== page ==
This recurring monthly post tracks the latest results of the housing market seen in Arlington Massachusetts.
I choose Arlington as a result of the Boston Globe’s recently published and absurdly anecdotal and ludicrous farce about the town’s “hot” housing market.
The ridiculous tone and outright mishandling of the housing data by the Boston Globe “reporter” would almost be comical if it weren’t for the fact that the Globe’s editor, Martin Baron, ALSO blundered seriously when he responded to my email about the discrepancies.
Baron attempted to justify the articles contents and in so doing, he disclosed his disgracefully poor and obviously unsophisticated abilities with even the most basic economic data.
The February results again confirm that Arlington is by no means a “stand out” amongst its neighboring towns as Baron suggested in his email and, in fact, is following along on a path wholly consistent with the trend seen in the county, state, region and nation.
Why would an editor of a nationally recognized newspaper think that a single town would continue to function as an isolated bubble amongst a backdrop of the most significant nationwide housing recession since the Great Depression?
As I had shown in my prior posts, this data when charted and compared to other towns in the region proves there are absolutely no grounds to call Arlington’s market exceptional.
The most notable feature of the February results is unquestionably the low number of home sales with only nine sales this month and twenty one sales for January and February combined, the lowest readings since the recessionary period of 1991.
Another important point to remember is that when sales decline dramatically the median selling price can jump wildly up or down since the smaller number of sales provides a smaller set with which to determine the “middle” sale price.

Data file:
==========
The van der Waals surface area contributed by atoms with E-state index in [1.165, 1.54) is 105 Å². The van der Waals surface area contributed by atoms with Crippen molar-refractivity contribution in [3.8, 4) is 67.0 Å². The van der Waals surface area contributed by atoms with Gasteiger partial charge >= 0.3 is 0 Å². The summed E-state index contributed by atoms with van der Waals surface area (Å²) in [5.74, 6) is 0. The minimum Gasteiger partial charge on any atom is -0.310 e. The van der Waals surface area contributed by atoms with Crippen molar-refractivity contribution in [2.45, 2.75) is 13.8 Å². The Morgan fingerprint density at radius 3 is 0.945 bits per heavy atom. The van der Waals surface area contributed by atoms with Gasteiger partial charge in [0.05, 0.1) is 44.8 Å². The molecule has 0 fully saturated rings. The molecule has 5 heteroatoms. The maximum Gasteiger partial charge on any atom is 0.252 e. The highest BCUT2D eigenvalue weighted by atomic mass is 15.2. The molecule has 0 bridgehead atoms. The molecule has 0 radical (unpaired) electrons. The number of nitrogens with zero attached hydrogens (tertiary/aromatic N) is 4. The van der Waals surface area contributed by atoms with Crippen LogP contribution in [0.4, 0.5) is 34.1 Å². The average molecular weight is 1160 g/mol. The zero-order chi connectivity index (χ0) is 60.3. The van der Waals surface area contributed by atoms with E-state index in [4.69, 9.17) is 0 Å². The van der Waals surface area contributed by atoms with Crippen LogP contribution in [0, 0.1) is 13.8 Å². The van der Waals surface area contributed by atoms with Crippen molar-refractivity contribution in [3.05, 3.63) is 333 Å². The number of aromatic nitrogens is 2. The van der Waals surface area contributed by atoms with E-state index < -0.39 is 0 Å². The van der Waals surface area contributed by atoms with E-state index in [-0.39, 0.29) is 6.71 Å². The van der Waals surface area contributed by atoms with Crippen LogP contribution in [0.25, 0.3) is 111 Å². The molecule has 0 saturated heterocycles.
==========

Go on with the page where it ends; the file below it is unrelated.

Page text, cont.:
The following chart (click for much larger version) shows a history of Arlington’s February median sales price since 1988 along with the annual outcome. Notice that although the latest result spiked up to a high of $526,000, the low sales count is clearly impacting the median price and February may end up being a little misleading as home sales pick up later this spring.
The next chart (click for much larger version) shows that home sales in Arlington have been essentially flat during the last 15 years, a result that is generally to be expected when looking only at the sales of one town in isolation. That being said though, Arlington only saw 9 home sales in February, the lowest result on record since February 1991.
The final chart shows how the year-to-date median sales price for Arlington, Bedford, Belmont, Cambridge and Lexington has changed since 1988. Notice again that the one month median price data is very volatile jumping radically up or down for each of town. It’s important to note that each of the listed towns is seeing monthly home sales counts at or lower than the recessionary environments of the early 2000s and the early 1990s.
In review, the data shows that there is nothing exceptional about Arlington’s housing market proving clearly that the claims made in the Boston Globe article and later endorsed by its editor Martin Baron were entirely erroneous.
Please let editor Baron know what you think of this misstep.